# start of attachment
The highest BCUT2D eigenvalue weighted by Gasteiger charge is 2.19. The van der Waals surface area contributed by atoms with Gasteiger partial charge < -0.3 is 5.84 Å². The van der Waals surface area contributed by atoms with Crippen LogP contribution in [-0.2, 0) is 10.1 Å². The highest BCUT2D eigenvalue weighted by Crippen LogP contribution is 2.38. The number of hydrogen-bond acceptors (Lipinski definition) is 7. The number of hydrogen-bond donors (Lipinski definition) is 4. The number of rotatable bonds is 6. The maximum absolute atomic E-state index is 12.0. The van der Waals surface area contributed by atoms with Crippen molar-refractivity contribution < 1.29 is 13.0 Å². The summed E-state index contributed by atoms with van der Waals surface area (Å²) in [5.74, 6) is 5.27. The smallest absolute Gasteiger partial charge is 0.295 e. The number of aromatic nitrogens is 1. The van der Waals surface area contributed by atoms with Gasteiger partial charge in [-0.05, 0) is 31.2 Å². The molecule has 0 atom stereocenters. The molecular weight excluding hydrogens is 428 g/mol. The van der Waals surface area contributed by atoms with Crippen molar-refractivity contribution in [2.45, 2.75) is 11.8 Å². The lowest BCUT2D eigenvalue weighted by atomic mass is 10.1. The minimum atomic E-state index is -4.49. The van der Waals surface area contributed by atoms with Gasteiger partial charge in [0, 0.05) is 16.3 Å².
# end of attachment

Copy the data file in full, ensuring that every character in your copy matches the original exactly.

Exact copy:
The highest BCUT2D eigenvalue weighted by Gasteiger charge is 2.19. The van der Waals surface area contributed by atoms with Gasteiger partial charge < -0.3 is 5.84 Å². The van der Waals surface area contributed by atoms with Crippen LogP contribution in [-0.2, 0) is 10.1 Å². The highest BCUT2D eigenvalue weighted by Crippen LogP contribution is 2.38. The number of hydrogen-bond acceptors (Lipinski definition) is 7. The number of hydrogen-bond donors (Lipinski definition) is 4. The number of rotatable bonds is 6. The maximum absolute atomic E-state index is 12.0. The van der Waals surface area contributed by atoms with Crippen molar-refractivity contribution < 1.29 is 13.0 Å². The summed E-state index contributed by atoms with van der Waals surface area (Å²) in [5.74, 6) is 5.27. The smallest absolute Gasteiger partial charge is 0.295 e. The number of aromatic nitrogens is 1. The van der Waals surface area contributed by atoms with Gasteiger partial charge in [-0.05, 0) is 31.2 Å². The molecule has 0 atom stereocenters. The molecular weight excluding hydrogens is 428 g/mol. The van der Waals surface area contributed by atoms with Crippen molar-refractivity contribution in [2.45, 2.75) is 11.8 Å². The lowest BCUT2D eigenvalue weighted by atomic mass is 10.1. The minimum atomic E-state index is -4.49. The van der Waals surface area contributed by atoms with Gasteiger partial charge in [0, 0.05) is 16.3 Å².